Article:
Today evening, I attended a Hindustani concert organized by IIT madras music club. The concert was by Smt.Lakshmi Shriram, wife of a respected faculty in IIT madras. Last week, the same music club had organized a flute concert by famous artist Smt.Mala Chandrasekhar witnessed by single digit crowd. Hence, with no great expectation about the audience, I entered the MBA seminar hall, which to my surprise was packed with people. A mischievous thought crept into my mind “How come so much crowd for a not so famous person, especially after such a poor attendance for Smt.Mala Chandrasekhar. I thought, perhaps the vocalist might have invited all of them to attend and fill the hall”. I can't stop thinking stupidly; so I accepted and digested my thoughts and settled in a nearest cushion chair dressed neatly in a romantic red fabric. The stage was too big for the three, vocalist, harmonium player and the tabla player. The vocalist, who have already crossed her thirties was a tall lean figure draped in a dung coloured silk sari. The harmonium player, who was around 50 covered himself in a purple coloured kurta and pajama (if surf excel marketing get hold of him, they may use his kurta to show the whitening power of their product by labeling it as “before washing with surf excel”). To avoid my acrid criticism on whiteness, the tabla player sat there inside his saffron coloured kurta.
Inside the seminar hall, with black board background, the lean vocalist was singing with one of her folded legs perpendicular to the other, in a typical pose of Hindustani recital, allowing the big bellied tambura to rest in between. The pure sound of “shrudi” crawling out the moments following the vocalist’s slender finger plucking the stretched strings of tambura filled the air; a joyous feeling also spread along, like a fragrance of ‘cycle brand’ incense sticks in the study room, or like a tint of elachi in the evening tea. The ambience was softened by the cool breeze spit by the 2+ ton A.C machine. In the cozy cool atmosphere, I think even the dead skin of animals stretched in tabla also started hibernating; not yielding to earnest efforts and hammering of tabla player. The fine technology in the A.C started sucking more air than it pumped resulting in lack of air for harmonium. The harmonium player forced it to inhale and vibrate the swaras; I think poor harmonium was suffering from asthma like my ‘appa’; it was really suffering to breathe between its bellows.
Smt.Lakshmi was singing wonderfully; her beautiful vocal cords strainlessly reaching the fine gamakhas and swaras; I sat spellbound for some time. The nuance and finesse in her undertaking the greatest art was really appreciable. I don’t know anything about Hindustani music, other than my cousin’s bhajan “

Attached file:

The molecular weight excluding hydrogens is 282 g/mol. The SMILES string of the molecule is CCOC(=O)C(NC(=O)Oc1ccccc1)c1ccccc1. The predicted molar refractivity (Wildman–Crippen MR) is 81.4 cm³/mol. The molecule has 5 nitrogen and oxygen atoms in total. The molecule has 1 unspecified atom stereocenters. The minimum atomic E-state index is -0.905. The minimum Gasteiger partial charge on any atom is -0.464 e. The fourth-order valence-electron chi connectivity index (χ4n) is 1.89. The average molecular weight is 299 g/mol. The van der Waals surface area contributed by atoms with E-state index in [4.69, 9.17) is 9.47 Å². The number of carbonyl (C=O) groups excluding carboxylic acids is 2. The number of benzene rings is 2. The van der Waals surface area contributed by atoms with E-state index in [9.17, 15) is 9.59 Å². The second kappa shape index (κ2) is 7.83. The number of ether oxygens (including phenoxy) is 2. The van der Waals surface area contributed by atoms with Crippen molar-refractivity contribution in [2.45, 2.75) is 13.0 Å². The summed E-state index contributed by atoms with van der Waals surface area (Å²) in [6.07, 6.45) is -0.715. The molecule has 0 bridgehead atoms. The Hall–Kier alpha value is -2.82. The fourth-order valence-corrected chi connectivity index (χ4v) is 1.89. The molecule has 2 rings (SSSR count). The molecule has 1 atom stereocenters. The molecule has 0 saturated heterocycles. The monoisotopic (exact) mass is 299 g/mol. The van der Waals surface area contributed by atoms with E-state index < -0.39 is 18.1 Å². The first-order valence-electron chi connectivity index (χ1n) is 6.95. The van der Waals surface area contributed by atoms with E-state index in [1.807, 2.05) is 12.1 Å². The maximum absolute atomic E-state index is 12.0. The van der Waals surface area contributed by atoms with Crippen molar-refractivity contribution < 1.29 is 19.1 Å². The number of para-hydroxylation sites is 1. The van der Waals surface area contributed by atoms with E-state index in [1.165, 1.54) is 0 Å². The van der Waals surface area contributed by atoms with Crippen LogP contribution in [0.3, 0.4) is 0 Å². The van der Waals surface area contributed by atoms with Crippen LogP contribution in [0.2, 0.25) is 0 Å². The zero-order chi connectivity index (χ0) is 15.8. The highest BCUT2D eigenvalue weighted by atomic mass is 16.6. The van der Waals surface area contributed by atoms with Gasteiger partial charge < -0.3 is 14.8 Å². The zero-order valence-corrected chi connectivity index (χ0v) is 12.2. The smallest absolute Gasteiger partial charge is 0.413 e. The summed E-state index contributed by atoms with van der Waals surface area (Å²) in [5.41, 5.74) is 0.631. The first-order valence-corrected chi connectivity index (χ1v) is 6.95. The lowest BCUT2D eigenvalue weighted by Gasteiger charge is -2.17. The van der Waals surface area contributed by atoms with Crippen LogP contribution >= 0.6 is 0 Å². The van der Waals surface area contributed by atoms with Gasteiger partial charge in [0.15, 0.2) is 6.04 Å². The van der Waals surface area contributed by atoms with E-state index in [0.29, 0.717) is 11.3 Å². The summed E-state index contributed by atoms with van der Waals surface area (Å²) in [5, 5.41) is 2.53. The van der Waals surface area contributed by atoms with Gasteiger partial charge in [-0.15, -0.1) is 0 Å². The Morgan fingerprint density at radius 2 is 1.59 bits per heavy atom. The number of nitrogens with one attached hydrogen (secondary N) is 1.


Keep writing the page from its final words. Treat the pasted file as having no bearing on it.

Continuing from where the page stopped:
However, despite her great delivery, I felt some sense of incompleteness. Well, as an idiot, incapable of expressing my views in the technical terms, I would like to compare her with masters like Bhimsen Joshi or Abdul Karim khan. Well, she’s definitely not equivalent to great men like Joshi. It would be a sin in my part even if I attempt comparison. Had she been at least 1% equal to them, she would have been proportionately famous like them, about which I think she’s not. But, since I don’t have any other choice, I shall continue comparing. I would say that Joshis swaras and brigas are like a free turbulent flow; like a rocket piercing the blue sky challenging newtons gravity with its escape velocity. Whereas Smt.Lakshmi’s flow is like an intermittently choked flow, may be like electron flow in a high resistance wire. Something, something was missing. I dare not to identify as shrudi, may be something else failing to fill the gaps. I felt her like a new cyclist driving zig zagly without balance in a supposedly straight line. I may not reflect the reality as whatever I’m detailing is based on a emotional impact she made on my mind.There is a reason in my describing it as an emotional touch; I found Hindustani music sinking in my emotions than the carnatic music. Well, I would like to take an anology, if I take an investment brochure, I may dwell upon the better performing sectors, share market prices etc; but if the same thing is handled by my handsome nephew ‘ayush’, he would have wondered about the advertisement and bar graphs and would appreciate only those soft unimportant aspects. Similarly, I, an idiot in the technical details of Hindustani can’t enjoy the core Hindustani music, but can attempt to talk only about the boundary impacts it generates. I was telling that the vocalist was lacking some inexplicable details. But, so what? A humble music lover like me is like a hungry beggar; quite contented with any food, whether a swiss chocolate or previous day’s food demanding bio-degradation. It’s good to be an innocent hungry music lover like me, because
- you are happy with any music you listen to
- your expectations are either nil or very low
- any music appears new and above all
- You can’t find any technical mistakes in any music.
I’m happy in being dumb in music. After all, I can appreciate the musician wholeheartedly instead of finding faults. After enjoying the aalapana, meera bhajan and kabhir bhajan, I left the auditorium longing for the next opportunity to listen some good music.